The four countries of North Africa — Morocco, Algeria, Tunisia, and Libya — form a historic and civilisational island (al-jazira in Arabic) between seas of water and sand at the far end (al-maghrib in Arabic) of the Arab world. Yet they are ‘enemy brothers’, unable to bring their social and economic similarities together into a cooperative ensemble. As a result, open trans-border conflict lurks as a possibility and the welfare of all four countries is impeded.
Removing the single largest issue in the way of security cooperation by resolving the Western Sahara conﬂict would allow Morocco and Algeria to turn coordinated attention to the security problem to their south, permit them to reduce their forces level and halt their arms race and free them to devote more of their budgets to civilian needs.
I William Zartman
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Effects of languishing cross-border cooperation
Historically, the region was never fully integrated as a single political unit except once, in the 11th and 12th centuries under the Moroccan al-Moravid and al-Mohad dynasties. But the countries were united for long periods as neighbouring administrations under the same overlord – Romans for five centuries, Ottomans (except for Morocco) for four centuries, and French (except for Libya) for up to a century. During the anti-colonial struggle, the independence movements in three French areas – Algeria as an ‘integral part’ of France and Tunisia and Morocco as protectorates – cooperated closely, but separate independence dates (1956 for the protectorates, 1962 for Algeria) and different means of attaining independence pulled them apart onto separate paths, distinct identities, and discrete interests.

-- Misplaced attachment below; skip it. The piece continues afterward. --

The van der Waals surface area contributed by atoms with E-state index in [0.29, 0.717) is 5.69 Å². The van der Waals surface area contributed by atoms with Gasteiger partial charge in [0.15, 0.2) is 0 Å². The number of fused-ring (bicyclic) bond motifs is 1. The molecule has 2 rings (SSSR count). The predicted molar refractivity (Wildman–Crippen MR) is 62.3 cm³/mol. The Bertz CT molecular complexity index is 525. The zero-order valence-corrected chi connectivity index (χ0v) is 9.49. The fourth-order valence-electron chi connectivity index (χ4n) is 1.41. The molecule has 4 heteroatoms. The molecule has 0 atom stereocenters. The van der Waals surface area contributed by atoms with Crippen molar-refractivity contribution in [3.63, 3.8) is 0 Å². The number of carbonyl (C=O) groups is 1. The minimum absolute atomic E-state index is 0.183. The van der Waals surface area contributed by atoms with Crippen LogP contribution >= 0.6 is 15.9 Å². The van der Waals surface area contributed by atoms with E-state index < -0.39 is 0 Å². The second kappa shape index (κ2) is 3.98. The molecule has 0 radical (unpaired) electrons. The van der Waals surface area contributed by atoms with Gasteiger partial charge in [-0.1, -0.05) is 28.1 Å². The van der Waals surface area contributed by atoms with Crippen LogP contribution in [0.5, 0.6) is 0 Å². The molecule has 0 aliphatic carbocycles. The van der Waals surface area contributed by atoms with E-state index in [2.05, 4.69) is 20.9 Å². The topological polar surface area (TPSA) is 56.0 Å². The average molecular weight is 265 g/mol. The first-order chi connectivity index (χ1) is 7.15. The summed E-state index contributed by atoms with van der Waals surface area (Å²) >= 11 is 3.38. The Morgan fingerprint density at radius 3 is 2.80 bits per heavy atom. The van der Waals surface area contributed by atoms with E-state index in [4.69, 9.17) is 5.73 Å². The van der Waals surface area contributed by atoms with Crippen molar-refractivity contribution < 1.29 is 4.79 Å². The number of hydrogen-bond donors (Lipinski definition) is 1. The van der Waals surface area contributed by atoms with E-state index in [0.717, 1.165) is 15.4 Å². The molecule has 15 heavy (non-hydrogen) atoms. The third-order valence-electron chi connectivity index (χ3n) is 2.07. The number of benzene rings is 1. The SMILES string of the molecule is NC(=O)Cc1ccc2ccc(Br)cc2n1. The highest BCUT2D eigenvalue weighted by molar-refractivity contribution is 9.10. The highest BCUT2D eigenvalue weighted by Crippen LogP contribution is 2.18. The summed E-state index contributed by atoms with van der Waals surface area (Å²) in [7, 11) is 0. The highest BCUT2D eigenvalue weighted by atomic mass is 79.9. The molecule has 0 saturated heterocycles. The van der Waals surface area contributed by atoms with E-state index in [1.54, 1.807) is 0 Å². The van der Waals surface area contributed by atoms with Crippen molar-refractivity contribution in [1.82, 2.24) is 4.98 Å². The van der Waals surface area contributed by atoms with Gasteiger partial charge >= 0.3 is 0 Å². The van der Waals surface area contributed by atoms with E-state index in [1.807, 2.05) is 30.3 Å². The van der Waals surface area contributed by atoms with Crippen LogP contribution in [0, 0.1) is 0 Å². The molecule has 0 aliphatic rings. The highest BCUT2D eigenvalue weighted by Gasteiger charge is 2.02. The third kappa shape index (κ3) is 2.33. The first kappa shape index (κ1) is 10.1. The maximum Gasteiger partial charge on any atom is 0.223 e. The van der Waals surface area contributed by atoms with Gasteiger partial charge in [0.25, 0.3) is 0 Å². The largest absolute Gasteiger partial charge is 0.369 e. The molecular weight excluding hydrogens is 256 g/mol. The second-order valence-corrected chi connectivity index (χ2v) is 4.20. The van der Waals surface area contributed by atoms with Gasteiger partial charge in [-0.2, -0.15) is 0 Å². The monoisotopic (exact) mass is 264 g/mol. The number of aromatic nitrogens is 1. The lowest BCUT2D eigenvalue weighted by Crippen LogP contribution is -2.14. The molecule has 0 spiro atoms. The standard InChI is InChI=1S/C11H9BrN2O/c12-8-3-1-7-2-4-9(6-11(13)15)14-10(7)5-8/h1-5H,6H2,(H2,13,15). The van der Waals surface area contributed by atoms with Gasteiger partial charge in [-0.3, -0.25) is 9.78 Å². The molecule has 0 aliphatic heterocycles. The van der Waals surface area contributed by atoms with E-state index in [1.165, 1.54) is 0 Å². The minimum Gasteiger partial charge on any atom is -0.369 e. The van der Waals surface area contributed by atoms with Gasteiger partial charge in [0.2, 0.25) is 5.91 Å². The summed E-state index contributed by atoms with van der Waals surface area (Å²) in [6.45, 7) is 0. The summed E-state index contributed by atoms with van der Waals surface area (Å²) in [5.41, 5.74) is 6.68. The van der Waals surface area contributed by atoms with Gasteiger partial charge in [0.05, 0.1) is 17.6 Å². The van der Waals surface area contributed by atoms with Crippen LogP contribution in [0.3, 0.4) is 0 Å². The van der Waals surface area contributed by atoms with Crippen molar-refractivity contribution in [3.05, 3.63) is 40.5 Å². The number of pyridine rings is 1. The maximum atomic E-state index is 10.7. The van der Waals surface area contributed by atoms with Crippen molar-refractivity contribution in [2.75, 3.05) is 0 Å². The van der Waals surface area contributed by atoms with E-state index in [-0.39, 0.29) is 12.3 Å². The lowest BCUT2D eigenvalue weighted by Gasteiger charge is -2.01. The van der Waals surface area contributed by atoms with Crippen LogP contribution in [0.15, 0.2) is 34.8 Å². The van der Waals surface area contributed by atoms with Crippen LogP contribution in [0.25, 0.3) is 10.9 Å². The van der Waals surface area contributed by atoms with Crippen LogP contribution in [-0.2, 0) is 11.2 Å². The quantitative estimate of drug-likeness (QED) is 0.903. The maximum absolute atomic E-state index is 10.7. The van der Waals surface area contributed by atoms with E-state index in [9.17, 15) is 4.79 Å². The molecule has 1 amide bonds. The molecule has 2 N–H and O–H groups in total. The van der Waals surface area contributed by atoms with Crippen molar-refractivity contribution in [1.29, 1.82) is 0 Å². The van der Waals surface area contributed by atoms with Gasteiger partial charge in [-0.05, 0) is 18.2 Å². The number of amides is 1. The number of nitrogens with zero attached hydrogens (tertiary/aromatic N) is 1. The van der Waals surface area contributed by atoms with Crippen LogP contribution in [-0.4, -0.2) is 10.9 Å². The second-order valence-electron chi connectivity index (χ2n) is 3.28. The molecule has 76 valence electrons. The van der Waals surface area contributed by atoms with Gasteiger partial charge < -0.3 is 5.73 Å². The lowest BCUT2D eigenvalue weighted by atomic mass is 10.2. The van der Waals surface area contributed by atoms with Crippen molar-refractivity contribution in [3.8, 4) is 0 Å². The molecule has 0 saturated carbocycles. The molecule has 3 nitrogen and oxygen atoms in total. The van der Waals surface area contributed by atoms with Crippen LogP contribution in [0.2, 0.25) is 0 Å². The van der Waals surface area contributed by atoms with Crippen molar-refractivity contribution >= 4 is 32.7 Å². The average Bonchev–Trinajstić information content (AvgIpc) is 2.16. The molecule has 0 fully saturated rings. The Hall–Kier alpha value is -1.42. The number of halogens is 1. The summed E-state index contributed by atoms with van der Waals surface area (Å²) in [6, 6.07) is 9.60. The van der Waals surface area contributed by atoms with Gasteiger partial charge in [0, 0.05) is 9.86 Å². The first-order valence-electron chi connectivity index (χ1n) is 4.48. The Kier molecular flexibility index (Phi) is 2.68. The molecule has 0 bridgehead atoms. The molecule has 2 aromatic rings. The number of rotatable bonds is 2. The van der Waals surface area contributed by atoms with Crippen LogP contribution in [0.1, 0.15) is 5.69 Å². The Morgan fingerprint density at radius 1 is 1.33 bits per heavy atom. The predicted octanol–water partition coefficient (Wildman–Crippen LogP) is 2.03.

Potential gains of cross-border cooperation
Economic model analysis by the Peterson Institute of International Economics, Maghreb Regional and Global Integration suggests that a full-fledged free trade area (FTA) among the Maghreb countries would yield a gain in total merchandise trade of some $1 billion. Even this modest figure would almost double the extent of commercial relations within the region and pave the way for a future deepening of ties. FTAs between the EU or the US and the Maghreb would generate even larger gains. Based on gravity model calculations, total Maghreb trade would expand by $4-5 billion (3-4.5 per cent) if the EU or the US separately establish a free trade area with the UMA region, and by nearly $9 billion (nearly 8 per cent) if both establish regional FTAs with the Maghreb. In an EU-US-Maghreb free trade area, total Maghreb inward foreign direct investment (FDI) stocks would increase by $5.8 billion (75 per cent), and total Maghreb outward FDI stocks would rise by $3.9 billion. Both the US and European economies stand to benefit as well from enhanced cooperation with the Maghreb region over horizons of 2-5 years. While these projections are theoretical, they convey the promise in reducing trade and investment barriers for the Maghreb.
Efforts for cross-border cooperation
The decision to turn to greater cross-border cooperation in the region can only come from the highest levels in each country, and in this case that means the very personal attention of the heads of state – Mohammed VI in Morocco, Abdelaziz Bouteflika in Algeria, Zine Labadine ben Ali in Tunisia and Muammar Gaddafi in Libya. Pressure points in such a situation are difficult to find. However, they exist, at very high and much lower levels.